Code Reviews and the Digital Humanities

The following was a response I made in an email exchange with Tom Elliot of the Pleiades Project and Bethany Nowviskie. Our conversation was prompted by Tom’s inquiry on planning, budgeting for, and conducting a code review as part of a grant-funded project. What follows is a slightly modified (and expanded) version of that email conversation.

Testing and code review is something that has been on my mind a lot lately as our shop has been shifting its focus from boutique, one-off projects, to building upon frameworks maintained by other organizations. As these code bases continue to grow, we need to ensure that subtle changes to the core functionality of the underlying systems do not propagate into bugs in our code. We also need a way to handle this situation quickly and efficiently when this does arise. This was especially reinforced by two recent projects our group undertook to migrate nearly decade-old software on to new servers.

If you ask anyone in the office, they will most likely roll their eyes when I start beating the testing drum. These are great tools for not only generating pretty green and red bar charts, but also documenting the intention of the programmer in writing the code, and zeroing in on bugs where they occur without weeks of hunting. However, this is only one of the tools in the chest for writing solid code, sans bugs. In fact, there are a lot of sophisticated, freely available, automated tools that help programmers of all skill levels not only write more consistent code, but also zero in on potential performance issues and just plain smelly code (that they obviously wrote just to get running and fully intended to go back and fix later).

Over the years, tools that measure code complexity (like PMD, PHPMD, and flog), code dependency analyzers (JDepend, PHPDepend, and rcov), copy/paste detection (in PMD, flay, and phpcpd), and enforcing coding standards (a la PHPCode Sniffer and rails_best_practices), along with not only unit and integration tests (in whatever style you choose), but a code coverage analysis reports that provides feedback on which lines were executed, go a long way in reducing the number of bugs in code. These tools are really pre-emptive step in writing stronger, more elegant, and ultimately more sustainable code, all before once gets to the point of performing a human code review.

While I don’t need to be building software per-se, I have started experimenting with the Hudson continuous integration server as a dashboard to get a quick snapshot of how these different metric tests all play together in the code that our team writes. It is no longer good enough to simply have code functioning, we need the code to pass certain thresholds of quality and sustainability before we can release. Where we find issues in the code, like test coverage, high cyclomatic complexity, lots of copy-n-pasted code, or high volatility in dependency scans, we can sit down and perform a rather focused mini code review (resembling the pair-programming idiom) on that section of code to refactor a better solution or approach To this end, we’re currently working on a set of baseline testing and reporting tools for our projects. Currently, we have Ant scripts for our PHP and Java projects, and a gem bundle for Rails and Sinatra projects.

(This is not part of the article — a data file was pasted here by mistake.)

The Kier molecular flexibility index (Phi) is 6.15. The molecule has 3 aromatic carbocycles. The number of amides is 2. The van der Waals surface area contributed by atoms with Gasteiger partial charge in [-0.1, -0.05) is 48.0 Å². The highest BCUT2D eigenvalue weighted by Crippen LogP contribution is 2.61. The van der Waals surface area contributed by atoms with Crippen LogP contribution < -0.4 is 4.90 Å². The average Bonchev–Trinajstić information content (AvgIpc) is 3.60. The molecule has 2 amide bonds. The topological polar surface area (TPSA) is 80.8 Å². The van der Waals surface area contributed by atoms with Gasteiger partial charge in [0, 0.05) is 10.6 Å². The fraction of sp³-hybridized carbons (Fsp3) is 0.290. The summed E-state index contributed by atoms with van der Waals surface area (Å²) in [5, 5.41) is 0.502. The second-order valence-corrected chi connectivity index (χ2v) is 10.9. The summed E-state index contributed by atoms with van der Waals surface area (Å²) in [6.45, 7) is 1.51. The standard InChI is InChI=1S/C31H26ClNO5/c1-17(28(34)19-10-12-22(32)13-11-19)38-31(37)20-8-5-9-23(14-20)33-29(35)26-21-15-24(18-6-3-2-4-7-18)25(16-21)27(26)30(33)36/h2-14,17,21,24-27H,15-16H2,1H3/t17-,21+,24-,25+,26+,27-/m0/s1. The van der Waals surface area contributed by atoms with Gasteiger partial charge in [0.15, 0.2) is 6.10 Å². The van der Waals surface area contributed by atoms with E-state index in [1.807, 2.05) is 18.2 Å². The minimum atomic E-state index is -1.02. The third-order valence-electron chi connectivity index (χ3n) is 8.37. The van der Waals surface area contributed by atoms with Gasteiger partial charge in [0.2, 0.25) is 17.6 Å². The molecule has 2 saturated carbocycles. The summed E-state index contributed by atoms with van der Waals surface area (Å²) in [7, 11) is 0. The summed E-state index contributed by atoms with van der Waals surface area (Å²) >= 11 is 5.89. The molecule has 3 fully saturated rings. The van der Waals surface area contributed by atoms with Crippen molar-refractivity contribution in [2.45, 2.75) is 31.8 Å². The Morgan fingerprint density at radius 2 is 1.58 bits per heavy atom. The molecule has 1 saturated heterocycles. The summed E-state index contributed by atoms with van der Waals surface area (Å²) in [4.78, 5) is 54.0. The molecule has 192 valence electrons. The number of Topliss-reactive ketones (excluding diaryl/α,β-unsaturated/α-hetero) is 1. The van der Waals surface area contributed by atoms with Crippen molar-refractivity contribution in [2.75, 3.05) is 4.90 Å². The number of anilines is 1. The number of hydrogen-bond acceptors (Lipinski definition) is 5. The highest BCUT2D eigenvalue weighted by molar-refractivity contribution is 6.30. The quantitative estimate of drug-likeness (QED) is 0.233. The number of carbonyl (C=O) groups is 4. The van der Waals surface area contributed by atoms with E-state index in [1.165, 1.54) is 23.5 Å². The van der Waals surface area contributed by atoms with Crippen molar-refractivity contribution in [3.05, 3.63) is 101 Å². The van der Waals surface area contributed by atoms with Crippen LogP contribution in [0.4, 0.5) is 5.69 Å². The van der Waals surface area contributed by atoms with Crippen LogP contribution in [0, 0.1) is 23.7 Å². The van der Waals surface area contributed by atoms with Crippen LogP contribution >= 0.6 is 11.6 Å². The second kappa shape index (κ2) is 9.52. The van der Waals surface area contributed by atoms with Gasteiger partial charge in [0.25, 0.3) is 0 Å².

While we take this approach in the Scholars’ Lab, we were wondering if there were others out there that had opinions or experiences to share about code review during development? If you do, leave a comment, write a post, or tweet at us (@scholarslab, @nowviskie, @wayne_graham) — and at @paregorios, who started the conversation in the first place. We’d love to hear about your best practices (and even horror stories) and philosophy on what constitutes good software and useful code reviewing, including whether you think current trends in open source development constitute a good-enough review for DH projects.

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Wayne Graham is head of the Scholars' Lab Research and Development team. He holds an MA in history from the College of William and Mary and his BA in history from the Virginia Military Institute. Before joining the Scholars' Lab in 2009, he worked at the Colonial Williamsburg Foundation's Department of Historical Research, then as…


  1. Wayne, thanks for posting this. Count me in for reciprocal code review, and also in for trying to minimize formal review requirements for open source projects. Those of us working on open source understand that, if we’re successful, we get a lot of code review for free. We get patches, we get forked on Github, other developers are reading the code and suggesting meaningful improvements, often with tests and documentation. A high profile open source project like Anthologize will probably get more attention and review than it could possibly pay for or coordinate in any other way. In addition to formal reviews, we could try to help funders better appreciate this benefit of open source and open development.

  2. Hey, Wayne — Tom may have more to say, but the only thing I’d want to bring in from our email conversation was my suggestion that — if funding agencies are getting serious about requiring code reviews or other forms of quality assurance and post-project peer review — that a group like centerNet would be perfectly positioned to facilitate networking and cooperative relationships among centers and projects. A you-scratch-my-back/I’ll-scratch-yours model of reciprocal code review might be a way to get this going on a shoestring.